‘I’d spend a couple of days at home’: Wayne Rooney tells of alcohol binges

Wayne Rooney has revealed he would drink alcohol until he passed out to cope with the pressures of professional football in his early 20s.

In a new podcast hosted by former rugby league star Rob Burrow, 38-year-old Rooney said his “release was alcohol” when he faced challenges both on and off the pitch.

“When I was in my early 20s, I’d spend a couple of days at home and wouldn’t move out of the house and drink almost until I passed out,” he said.

“I didn’t want to be around people because sometimes you feel embarrassed and sometimes you feel like you’ve let people down.

“Ultimately I didn’t know how else to deal with it, so I chose alcohol to try and help me get through that,” Rooney added.

“There were people there for me to speak to but I chose not to do that and tried to deal with it myself.

“When you do that and don’t take the help and guidance of others, you can really be in a low place and I was for a few years with that.

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“Thankfully now I am not afraid to go and speak to people over some issues which I may have.”

The now-Birmingham City manager made his Premier League debut for Everton in 2002 aged 16. He joined Manchester United two years later in a then-record £27m move.

Rooney scored 53 goals for England and is Manchester United‘s all-time leading goalscorer.

File photo dated 10-02-2007 of Sir Alex Ferguson with Wayne Rooney. It's been 10 years since Sir Alex Ferguson's last match in charge of Manchester United. His trophy-laden reign at Manchester United was illuminated by his often fiery rhetoric. On Wayne Rooney's decision to sign a new contract "Sometimes you look in a field and you see a cow and you think it's a better cow than the one you've got in the field." Issue date: Thursday May 18, 2023.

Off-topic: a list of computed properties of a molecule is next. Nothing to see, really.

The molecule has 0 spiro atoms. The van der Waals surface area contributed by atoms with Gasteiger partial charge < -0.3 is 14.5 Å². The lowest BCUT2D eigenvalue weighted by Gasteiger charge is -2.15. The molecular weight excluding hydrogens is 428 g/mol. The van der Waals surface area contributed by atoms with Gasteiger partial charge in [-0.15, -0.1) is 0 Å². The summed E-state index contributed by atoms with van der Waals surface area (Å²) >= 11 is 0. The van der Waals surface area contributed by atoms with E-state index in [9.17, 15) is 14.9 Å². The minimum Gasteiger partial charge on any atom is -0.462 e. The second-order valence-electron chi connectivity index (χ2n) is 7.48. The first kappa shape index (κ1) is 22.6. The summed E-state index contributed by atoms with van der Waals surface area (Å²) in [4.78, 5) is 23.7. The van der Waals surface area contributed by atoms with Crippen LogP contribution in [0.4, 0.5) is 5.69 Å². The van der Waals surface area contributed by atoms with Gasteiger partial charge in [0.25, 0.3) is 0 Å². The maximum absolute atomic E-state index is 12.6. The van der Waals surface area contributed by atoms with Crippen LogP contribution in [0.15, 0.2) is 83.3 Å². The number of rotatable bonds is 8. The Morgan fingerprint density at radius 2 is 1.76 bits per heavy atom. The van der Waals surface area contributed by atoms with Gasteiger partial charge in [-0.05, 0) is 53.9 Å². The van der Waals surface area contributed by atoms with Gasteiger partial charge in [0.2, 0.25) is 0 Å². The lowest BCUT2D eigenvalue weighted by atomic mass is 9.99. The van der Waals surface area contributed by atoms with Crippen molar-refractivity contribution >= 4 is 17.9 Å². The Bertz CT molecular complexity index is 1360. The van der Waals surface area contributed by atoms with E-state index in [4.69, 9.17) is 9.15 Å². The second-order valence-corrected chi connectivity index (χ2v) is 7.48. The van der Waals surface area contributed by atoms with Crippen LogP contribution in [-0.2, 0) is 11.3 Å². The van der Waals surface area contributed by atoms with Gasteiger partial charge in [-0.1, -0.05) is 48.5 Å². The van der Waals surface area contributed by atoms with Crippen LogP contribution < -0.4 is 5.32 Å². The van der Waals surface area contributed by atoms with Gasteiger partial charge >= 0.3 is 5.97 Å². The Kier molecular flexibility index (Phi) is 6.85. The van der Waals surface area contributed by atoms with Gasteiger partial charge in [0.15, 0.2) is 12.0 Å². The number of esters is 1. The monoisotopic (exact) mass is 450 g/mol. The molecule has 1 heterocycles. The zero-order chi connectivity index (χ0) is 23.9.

Sir Alex Ferguson with Wayne Rooney in 2007

He spent 13 years at Old Trafford before playing for Everton, DC United and Derby.

Rugby legend Burrow and his wife Lindsey are set to interview sporting legends including Jonny Wilkinson and Dame Kelly Holmes during his new seven-part podcast series.

Rob Burrow with his wife Lindsey Burrow and their daughters, Maya, left, and Macy
Rob Burrow and his wife Lindsey (pictured with their daughters) are set to interview sporting legends

Burrow uses AI technology and a computerised voice to communicate and ‘eye gaze’ technology to quiz his podcast guests.

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The ‘barefooted Indian’ who took 1930s football by storm
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Rooney also praised Burrow’s “inspiring” way of dealing with motor neurone disease and referenced his wife Coleen‘s sister Rosie, who died from Rett syndrome aged 14.

“I know first-hand the impact this can have on yourself and the people closest to you,” Rooney said.

“Everyone has to change the way of living and I had that with my sister-in-law who suffered not the same illness, but something as severe.

“Your energy and you staying strong really helps everyone around you. I will always be here, and your family and close friends will always be there, to help you with whatever you need.”

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